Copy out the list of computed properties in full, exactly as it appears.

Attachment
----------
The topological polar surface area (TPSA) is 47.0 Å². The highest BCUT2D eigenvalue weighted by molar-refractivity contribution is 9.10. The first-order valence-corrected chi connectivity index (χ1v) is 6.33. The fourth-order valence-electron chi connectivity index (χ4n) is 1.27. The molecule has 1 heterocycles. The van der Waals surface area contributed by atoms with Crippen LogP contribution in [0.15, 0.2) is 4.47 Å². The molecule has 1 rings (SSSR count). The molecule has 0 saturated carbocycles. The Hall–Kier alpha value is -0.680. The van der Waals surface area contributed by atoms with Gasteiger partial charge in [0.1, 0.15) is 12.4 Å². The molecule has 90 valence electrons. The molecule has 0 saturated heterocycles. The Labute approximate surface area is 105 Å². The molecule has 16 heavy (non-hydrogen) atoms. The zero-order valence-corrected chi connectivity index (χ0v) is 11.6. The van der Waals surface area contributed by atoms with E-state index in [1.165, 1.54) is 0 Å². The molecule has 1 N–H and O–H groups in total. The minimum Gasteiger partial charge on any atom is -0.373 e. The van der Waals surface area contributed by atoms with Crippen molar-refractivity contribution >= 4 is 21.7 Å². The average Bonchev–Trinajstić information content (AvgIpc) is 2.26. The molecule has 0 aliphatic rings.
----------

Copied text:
The topological polar surface area (TPSA) is 47.0 Å². The highest BCUT2D eigenvalue weighted by molar-refractivity contribution is 9.10. The first-order valence-corrected chi connectivity index (χ1v) is 6.33. The fourth-order valence-electron chi connectivity index (χ4n) is 1.27. The molecule has 1 heterocycles. The van der Waals surface area contributed by atoms with Crippen LogP contribution in [0.15, 0.2) is 4.47 Å². The molecule has 1 rings (SSSR count). The molecule has 0 saturated carbocycles. The Hall–Kier alpha value is -0.680. The van der Waals surface area contributed by atoms with Gasteiger partial charge in [0.1, 0.15) is 12.4 Å². The molecule has 90 valence electrons. The molecule has 0 saturated heterocycles. The Labute approximate surface area is 105 Å². The molecule has 16 heavy (non-hydrogen) atoms. The zero-order valence-corrected chi connectivity index (χ0v) is 11.6. The van der Waals surface area contributed by atoms with E-state index in [1.165, 1.54) is 0 Å². The molecule has 1 N–H and O–H groups in total. The minimum Gasteiger partial charge on any atom is -0.373 e. The van der Waals surface area contributed by atoms with Crippen molar-refractivity contribution >= 4 is 21.7 Å². The average Bonchev–Trinajstić information content (AvgIpc) is 2.26. The molecule has 0 aliphatic rings.